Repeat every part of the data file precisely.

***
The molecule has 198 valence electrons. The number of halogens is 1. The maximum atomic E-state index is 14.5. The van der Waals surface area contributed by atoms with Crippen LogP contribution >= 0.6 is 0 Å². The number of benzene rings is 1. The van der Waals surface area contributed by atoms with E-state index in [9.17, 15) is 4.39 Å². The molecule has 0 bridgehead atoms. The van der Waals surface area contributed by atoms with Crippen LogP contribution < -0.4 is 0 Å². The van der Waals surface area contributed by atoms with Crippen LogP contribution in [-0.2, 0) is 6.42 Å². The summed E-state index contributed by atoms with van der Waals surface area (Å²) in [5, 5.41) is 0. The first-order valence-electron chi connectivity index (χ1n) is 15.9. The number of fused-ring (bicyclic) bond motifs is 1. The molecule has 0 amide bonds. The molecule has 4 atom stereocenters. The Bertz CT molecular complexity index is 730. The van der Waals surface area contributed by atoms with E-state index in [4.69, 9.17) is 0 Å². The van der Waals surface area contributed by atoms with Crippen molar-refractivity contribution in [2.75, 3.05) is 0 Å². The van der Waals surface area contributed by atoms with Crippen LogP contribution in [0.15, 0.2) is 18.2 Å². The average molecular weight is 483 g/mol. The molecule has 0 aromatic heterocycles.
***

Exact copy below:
The molecule has 198 valence electrons. The number of halogens is 1. The maximum atomic E-state index is 14.5. The van der Waals surface area contributed by atoms with Crippen LogP contribution >= 0.6 is 0 Å². The number of benzene rings is 1. The van der Waals surface area contributed by atoms with E-state index in [9.17, 15) is 4.39 Å². The molecule has 0 bridgehead atoms. The van der Waals surface area contributed by atoms with Crippen LogP contribution < -0.4 is 0 Å². The van der Waals surface area contributed by atoms with Crippen LogP contribution in [-0.2, 0) is 6.42 Å². The summed E-state index contributed by atoms with van der Waals surface area (Å²) in [5, 5.41) is 0. The first-order valence-electron chi connectivity index (χ1n) is 15.9. The number of fused-ring (bicyclic) bond motifs is 1. The molecule has 0 amide bonds. The molecule has 4 atom stereocenters. The Bertz CT molecular complexity index is 730. The van der Waals surface area contributed by atoms with E-state index in [4.69, 9.17) is 0 Å². The van der Waals surface area contributed by atoms with Crippen molar-refractivity contribution in [2.75, 3.05) is 0 Å². The van der Waals surface area contributed by atoms with Crippen LogP contribution in [0.15, 0.2) is 18.2 Å². The average molecular weight is 483 g/mol. The molecule has 0 aromatic heterocycles.